Rickard says he probably made 10,000 images of this work before narrowing the selection down to just under 80 images. “The only difference [between this work and traditional street photography] is that the world’s frozen, so you’re limited to that surrounding,” he says. “You’ve got a fixed lens and your distance is determined by the width of the street, not where you walk. But there’s a lot in kinship with traditional photography that was really partly responsible for me being able to embed 1,000 hours into this in four years.”

Jon Rafman’s project 9-Eyes captures uncanny images of reality and provides a case study on the unrelentingly objective aesthetic that comes from Google Street View. ”The potential sentimentality of these photographs is counteracted by the manner in which they were captured,” he says. “There is a tension between the indifferent robotic camera, and the human gaze that sees meaning and interprets narratives in these images. That tension is the essence of the project. People often say that technology is changing our perception of the world, changing our perception of reality, but I think that the inverse is also occurring—a technology becomes successful because it taps into something fundamental about contemporary consciousness, it expresses how we are already experiencing the world.”

Some artists, however, are looking at another aspect unique to the use of Google imagery. Clement Valla, through his project, Postcards from Google Earth, is finding the glitches and bugs unintentionally captured by Google Earth’s lens and documenting them to comment on the mistakes resulting from technology’s limitations. “Because Google Earth is continuously updating, there’s kind of no archive of these particular moments or situations,” he says. “So I thought it would be interesting to take them and print them as postcards.”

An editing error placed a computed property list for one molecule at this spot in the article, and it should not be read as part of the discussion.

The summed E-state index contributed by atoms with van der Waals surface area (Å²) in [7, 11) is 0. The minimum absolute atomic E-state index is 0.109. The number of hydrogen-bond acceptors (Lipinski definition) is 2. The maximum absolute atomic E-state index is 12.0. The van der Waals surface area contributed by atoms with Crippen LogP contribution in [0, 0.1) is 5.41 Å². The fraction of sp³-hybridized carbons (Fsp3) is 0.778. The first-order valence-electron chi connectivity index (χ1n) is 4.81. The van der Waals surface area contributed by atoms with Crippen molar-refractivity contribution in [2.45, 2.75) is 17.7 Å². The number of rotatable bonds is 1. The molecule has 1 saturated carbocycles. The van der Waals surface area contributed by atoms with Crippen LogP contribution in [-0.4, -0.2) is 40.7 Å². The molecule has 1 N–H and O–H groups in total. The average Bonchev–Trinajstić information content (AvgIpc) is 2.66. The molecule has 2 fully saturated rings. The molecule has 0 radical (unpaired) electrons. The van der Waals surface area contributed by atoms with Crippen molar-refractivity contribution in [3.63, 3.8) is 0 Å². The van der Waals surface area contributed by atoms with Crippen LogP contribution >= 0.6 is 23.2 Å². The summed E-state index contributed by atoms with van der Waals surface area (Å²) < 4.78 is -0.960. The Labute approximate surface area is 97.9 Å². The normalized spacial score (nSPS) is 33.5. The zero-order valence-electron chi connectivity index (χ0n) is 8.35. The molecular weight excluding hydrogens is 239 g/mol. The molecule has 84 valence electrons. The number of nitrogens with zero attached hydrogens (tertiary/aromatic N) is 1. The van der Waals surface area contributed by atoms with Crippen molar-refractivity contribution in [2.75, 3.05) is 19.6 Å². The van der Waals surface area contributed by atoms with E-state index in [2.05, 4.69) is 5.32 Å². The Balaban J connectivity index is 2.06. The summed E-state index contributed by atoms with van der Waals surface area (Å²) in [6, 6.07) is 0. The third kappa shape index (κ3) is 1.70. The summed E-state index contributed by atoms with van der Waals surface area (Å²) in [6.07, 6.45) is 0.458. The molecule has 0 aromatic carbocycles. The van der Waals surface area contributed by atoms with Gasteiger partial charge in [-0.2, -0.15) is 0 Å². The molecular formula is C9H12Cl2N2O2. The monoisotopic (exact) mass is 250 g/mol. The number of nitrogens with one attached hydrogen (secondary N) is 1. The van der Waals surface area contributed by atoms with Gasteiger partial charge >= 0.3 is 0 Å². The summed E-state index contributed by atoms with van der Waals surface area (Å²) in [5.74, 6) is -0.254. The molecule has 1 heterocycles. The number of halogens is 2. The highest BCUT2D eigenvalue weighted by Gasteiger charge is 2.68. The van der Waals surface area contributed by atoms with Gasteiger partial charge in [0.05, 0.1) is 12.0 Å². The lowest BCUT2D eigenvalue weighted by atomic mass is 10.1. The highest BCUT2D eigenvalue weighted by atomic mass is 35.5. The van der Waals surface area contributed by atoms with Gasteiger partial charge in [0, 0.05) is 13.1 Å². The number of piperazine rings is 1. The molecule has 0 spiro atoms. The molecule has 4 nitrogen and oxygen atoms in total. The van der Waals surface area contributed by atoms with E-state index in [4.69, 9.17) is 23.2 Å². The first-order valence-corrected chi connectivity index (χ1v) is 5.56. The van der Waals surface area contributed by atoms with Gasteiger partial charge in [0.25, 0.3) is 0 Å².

The prevalence of Google’s imagery and technology is already permeating the aesthetic of more traditional photography and even artists working in myriad disciplines from sculpture to street art. Manuel Vazquez still begins his process with taking his own pictures but later intergrates the aesthetic of surveillance imagery and Google Street View, as seen is his project Lonely Crowd, which incorporated the pixelated nature of digital works to convey the physical and emotional distances between strangers in a crowd. “The web has changed the way we access and read the city, through technologies that have shortened and broken the boundaries of space and time,” he says. “It is like a walk with no specific destination, affecting time, space and perspective with every click. There is not a linearity of past-present-future. It feels like a continuous flow of information that is updated.”

Fake Google Streetview car urban invention by artist group F.A.T. Lab, February 2010 at Transmediale 2010, Berlin. Image courtesy of Aram Bartholl.

Fake Google Street View car urban invention by artist group F.A.T. Lab, February 2010 at Transmediale 2010, Berlin

Interdisciplinary artist Aram Bartholl, meanwhile, has used Google imagery as the inspiration for some of his work but hardly produces only photography. Bartholl creates sculptural objects that represent virtual objects such as the red map marker icon found on Google Maps. “Services like Google Maps change the way we perceive the city,” he says. “I remember once I had a parcel service on the phone claiming my address didn’t exist because it couldn’t be found on Google Maps.” His works, which have been shown at Rencontres d’Arles, among other festivals, aim to explore how technology imitates reality and vice versa. “The map marker icon is just a 20 pixel interface on the screen, but when you switch to satellite mode and then zoom in more, it looks like it becomes part of the actual picture, casting a shadow on the city,” he says.

Despite the growing number of photographers who use Google in their works, it remains unclear how this technology will influence our perspective in photography—and perceptions of spatial reality—outside the virtual world.